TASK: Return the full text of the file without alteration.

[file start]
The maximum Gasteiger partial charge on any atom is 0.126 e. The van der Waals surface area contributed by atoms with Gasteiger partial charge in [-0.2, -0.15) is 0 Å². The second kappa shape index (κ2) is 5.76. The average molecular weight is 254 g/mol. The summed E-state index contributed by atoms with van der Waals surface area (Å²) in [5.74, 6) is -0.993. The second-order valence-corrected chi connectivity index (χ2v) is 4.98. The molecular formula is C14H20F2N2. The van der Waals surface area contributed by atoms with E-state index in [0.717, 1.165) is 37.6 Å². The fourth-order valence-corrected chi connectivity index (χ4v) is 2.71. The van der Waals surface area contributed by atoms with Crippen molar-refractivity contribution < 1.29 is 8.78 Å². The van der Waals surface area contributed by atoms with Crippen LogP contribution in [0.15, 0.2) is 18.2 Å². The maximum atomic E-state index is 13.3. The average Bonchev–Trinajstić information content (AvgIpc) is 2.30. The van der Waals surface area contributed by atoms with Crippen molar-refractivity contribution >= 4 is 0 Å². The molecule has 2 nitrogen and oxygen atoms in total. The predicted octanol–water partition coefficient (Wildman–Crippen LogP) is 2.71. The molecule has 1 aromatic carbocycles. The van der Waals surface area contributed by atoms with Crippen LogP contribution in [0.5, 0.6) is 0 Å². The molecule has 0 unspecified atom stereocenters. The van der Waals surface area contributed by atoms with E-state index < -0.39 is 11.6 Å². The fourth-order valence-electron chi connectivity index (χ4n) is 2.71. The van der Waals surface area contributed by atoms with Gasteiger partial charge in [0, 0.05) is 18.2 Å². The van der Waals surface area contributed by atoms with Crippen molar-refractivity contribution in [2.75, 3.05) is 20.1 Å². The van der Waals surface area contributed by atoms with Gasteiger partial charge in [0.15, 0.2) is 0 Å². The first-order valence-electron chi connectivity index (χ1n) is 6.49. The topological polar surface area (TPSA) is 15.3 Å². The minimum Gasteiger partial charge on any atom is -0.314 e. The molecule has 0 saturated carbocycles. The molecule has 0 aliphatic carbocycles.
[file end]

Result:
The maximum Gasteiger partial charge on any atom is 0.126 e. The van der Waals surface area contributed by atoms with Gasteiger partial charge in [-0.2, -0.15) is 0 Å². The second kappa shape index (κ2) is 5.76. The average molecular weight is 254 g/mol. The summed E-state index contributed by atoms with van der Waals surface area (Å²) in [5.74, 6) is -0.993. The second-order valence-corrected chi connectivity index (χ2v) is 4.98. The molecular formula is C14H20F2N2. The van der Waals surface area contributed by atoms with E-state index in [0.717, 1.165) is 37.6 Å². The fourth-order valence-corrected chi connectivity index (χ4v) is 2.71. The van der Waals surface area contributed by atoms with Crippen molar-refractivity contribution < 1.29 is 8.78 Å². The van der Waals surface area contributed by atoms with Crippen LogP contribution in [0.15, 0.2) is 18.2 Å². The maximum atomic E-state index is 13.3. The average Bonchev–Trinajstić information content (AvgIpc) is 2.30. The van der Waals surface area contributed by atoms with Crippen molar-refractivity contribution >= 4 is 0 Å². The molecule has 2 nitrogen and oxygen atoms in total. The predicted octanol–water partition coefficient (Wildman–Crippen LogP) is 2.71. The molecule has 1 aromatic carbocycles. The van der Waals surface area contributed by atoms with Crippen LogP contribution in [0.5, 0.6) is 0 Å². The molecule has 0 unspecified atom stereocenters. The van der Waals surface area contributed by atoms with E-state index < -0.39 is 11.6 Å². The fourth-order valence-electron chi connectivity index (χ4n) is 2.71. The van der Waals surface area contributed by atoms with Gasteiger partial charge in [0, 0.05) is 18.2 Å². The van der Waals surface area contributed by atoms with Crippen molar-refractivity contribution in [2.75, 3.05) is 20.1 Å². The van der Waals surface area contributed by atoms with Gasteiger partial charge in [0.15, 0.2) is 0 Å². The first-order valence-electron chi connectivity index (χ1n) is 6.49. The topological polar surface area (TPSA) is 15.3 Å². The minimum Gasteiger partial charge on any atom is -0.314 e. The molecule has 0 saturated carbocycles. The molecule has 0 aliphatic carbocycles.